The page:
Open Letter to ICANN: Reject the .jobs Amendment!

Jul 15, 2010
This article is part of a series called Opinion.

For months, John Zappe has been covering the .jobs saga here on, so regular ERE readers will be familiar with much of the background. If you are new to the story, you can catch up here and here.

Today is the final day of ICANN’s open comment period before they consider Employ Media’s .jobs charter amendment. It’s our last chance to be heard.

I’ve emailed ICANN the following letter urging that they reject the proposed amendment, and it is posted alongside hundreds of other comments in the ICANN Archives. Join me in by writing to ICANN today and letting them know what you think.

July 15, 2010

Peter Dengate Thrush, Chairman
Members of the Board of Directors
International Corporation for Assigned Names and Numbers
Internet Corporation for Assigned Names and Numbers
4676 Admiralty Way, Suite 330
Marina del Rey, CA 90292-6601

Dear Chairman Dengate Thrush and Members of the Board,

I am the CEO of ERE Media, Inc., a trade publisher that serves HR and recruiting professionals. My organization has been observing the evolution of the .jobs TLD since its inception, and we have been reporting extensively on the proposed amendment at our web site,

ERE Media, Inc. would not be directly and adversely affected by this request except in a tangential way, since both HR professionals and job boards are our customers. I write this letter not to advance my own interests or those of my organization, but as a concerned citizen of the Internet.

As I read the letters posted as part of the public comment period, I am struck by how political the process has become, and how transparently the vast majority of the letters on both sides were driven by their respective trade associations.

Lost in this politicization of the .jobs TLD are fundamental problems with the proposed amendment:

  1. The proposed amendment fundamentally changes Employ Media from a domain order processor to a domain kingmaker.

    The discretionary powers that the proposed amendment would give to Employ Media over the use of the .jobs domains are shockingly broad. They turn the company from a domain name order processor into a domain kingmaker, who can pick and choose who develops .jobs domain names entirely at their own discretion. To my knowledge, this would be a unique role for a registrar, and it is a troubling precedent for public policy to have one organization able to unilaterally decide who gets to utilize broad swaths of domains in a TLD.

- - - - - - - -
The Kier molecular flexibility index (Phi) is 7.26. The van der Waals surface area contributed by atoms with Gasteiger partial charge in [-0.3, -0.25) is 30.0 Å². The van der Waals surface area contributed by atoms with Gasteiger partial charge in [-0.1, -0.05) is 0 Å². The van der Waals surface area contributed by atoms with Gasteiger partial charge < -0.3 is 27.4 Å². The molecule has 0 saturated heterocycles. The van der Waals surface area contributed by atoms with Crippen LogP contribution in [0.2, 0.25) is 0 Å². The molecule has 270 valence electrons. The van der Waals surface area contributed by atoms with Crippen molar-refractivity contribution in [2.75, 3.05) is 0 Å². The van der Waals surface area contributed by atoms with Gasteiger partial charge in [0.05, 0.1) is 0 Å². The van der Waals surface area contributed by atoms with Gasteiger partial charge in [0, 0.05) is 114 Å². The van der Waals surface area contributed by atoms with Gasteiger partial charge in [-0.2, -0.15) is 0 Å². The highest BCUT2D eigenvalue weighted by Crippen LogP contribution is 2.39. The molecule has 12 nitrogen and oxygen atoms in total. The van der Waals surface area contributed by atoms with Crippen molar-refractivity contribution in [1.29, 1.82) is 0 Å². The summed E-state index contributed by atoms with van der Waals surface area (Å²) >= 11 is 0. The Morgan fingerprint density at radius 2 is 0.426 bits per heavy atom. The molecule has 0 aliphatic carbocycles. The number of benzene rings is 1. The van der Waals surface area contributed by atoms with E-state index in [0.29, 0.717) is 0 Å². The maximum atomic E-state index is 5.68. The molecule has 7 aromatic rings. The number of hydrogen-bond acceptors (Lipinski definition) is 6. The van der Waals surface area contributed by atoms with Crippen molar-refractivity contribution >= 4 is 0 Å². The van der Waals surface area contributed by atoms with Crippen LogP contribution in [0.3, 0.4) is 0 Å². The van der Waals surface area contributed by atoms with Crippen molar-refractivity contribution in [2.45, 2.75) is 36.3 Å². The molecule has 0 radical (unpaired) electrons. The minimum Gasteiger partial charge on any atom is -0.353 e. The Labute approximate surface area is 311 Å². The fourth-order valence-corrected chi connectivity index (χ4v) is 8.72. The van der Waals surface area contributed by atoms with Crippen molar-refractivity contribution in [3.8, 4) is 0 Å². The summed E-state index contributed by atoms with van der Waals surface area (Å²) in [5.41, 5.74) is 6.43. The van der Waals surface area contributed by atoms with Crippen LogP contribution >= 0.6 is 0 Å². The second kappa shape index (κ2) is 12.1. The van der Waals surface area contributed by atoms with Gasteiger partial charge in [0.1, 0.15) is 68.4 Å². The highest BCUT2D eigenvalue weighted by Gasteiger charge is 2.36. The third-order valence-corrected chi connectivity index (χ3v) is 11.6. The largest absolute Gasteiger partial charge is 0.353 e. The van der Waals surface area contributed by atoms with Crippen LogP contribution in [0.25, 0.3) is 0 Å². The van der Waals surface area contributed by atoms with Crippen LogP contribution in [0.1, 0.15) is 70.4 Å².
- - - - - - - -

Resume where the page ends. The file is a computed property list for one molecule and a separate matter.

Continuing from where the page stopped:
2. The proposed amendment is driven by the financial concerns of the registrar, not concern for HR professionals.

    Financially speaking, the .jobs TLD has been a failure. Employ Media sold only around 15,000 domains since 2005, and because of the disappointing sales they are pushing for more creative ways to promote and sell .jobs domains. This is what is driving the proposed amendment, not concern for the profession of HR.

    Employ Media has never disclosed the details of its financial relationship with DirectEmployers, despite repeated inquiries. The SHRM PDP Council minutes of April 9, 2010 state that the council intended to ask Employ Media about the financial impact of the proposed amendment on the company, but never got the opportunity to even ask the question.

  3. The registrar has already violated the .jobs charter.

    Employ Media and DirectEmployers partnered to launch the first of their geographic and occupationally focused websites using the .jobs domain in October 2009. At the time, these sites were a direct violation of the spirit of the existing .jobs charter, which states “.jobs domain registrations are limited to the legal name of an employer and/or a name or abbreviation by which the employer is commonly known.” It was not until March 22, 2010 that Employ Media proposed an amendment to the charter that would allow it to do what it had already attempted.
  4. SHRM has failed in its oversight responsibilities as the sponsor of the .jobs TLD.

    I am a longtime member of SHRM, and believe that they are well-intentioned and a positive force for the HR profession. However, they have clearly failed in their oversight responsibilities. The first PDP Council was managed by Bill Warren, the Founder of DirectEmployers, and the second included Rhonda Stickley, the Association’s President, people with obvious motivation to see the amendment pass. Gary Rubin, the SHRM executive who managed the second PDP Council, was completely unaware of the first public comment period that had been publicized on until we questioned him about its details, and the second attempt at a “public” comment period was conducted by SHRM in such a way that all of the responses were secret.

    Further, SHRM receives a fixed annual payment of an undisclosed amount from Employ Media for its role as the sponsor of the .jobs TLD, and Employ Media also advertises heavily in SHRM publications. There is a very strong argument to be made here that this has resulted in a situation of “regulatory capture,” where the organization that is supposed to be policing behavior by the registrar, is in fact financially tied to its success.

It is my belief that this amendment is not in the best interests of HR professionals, and it is not in the best interests of users of the Internet. The only ones who benefit here are Employ Media, DirectEmployers, and SHRM. I urge ICANN to not only reject the this amendment, but to reconsider the governance structure of the .jobs TLD.


David Manaster
ERE Media, Inc.

This article is part of a series called Opinion.
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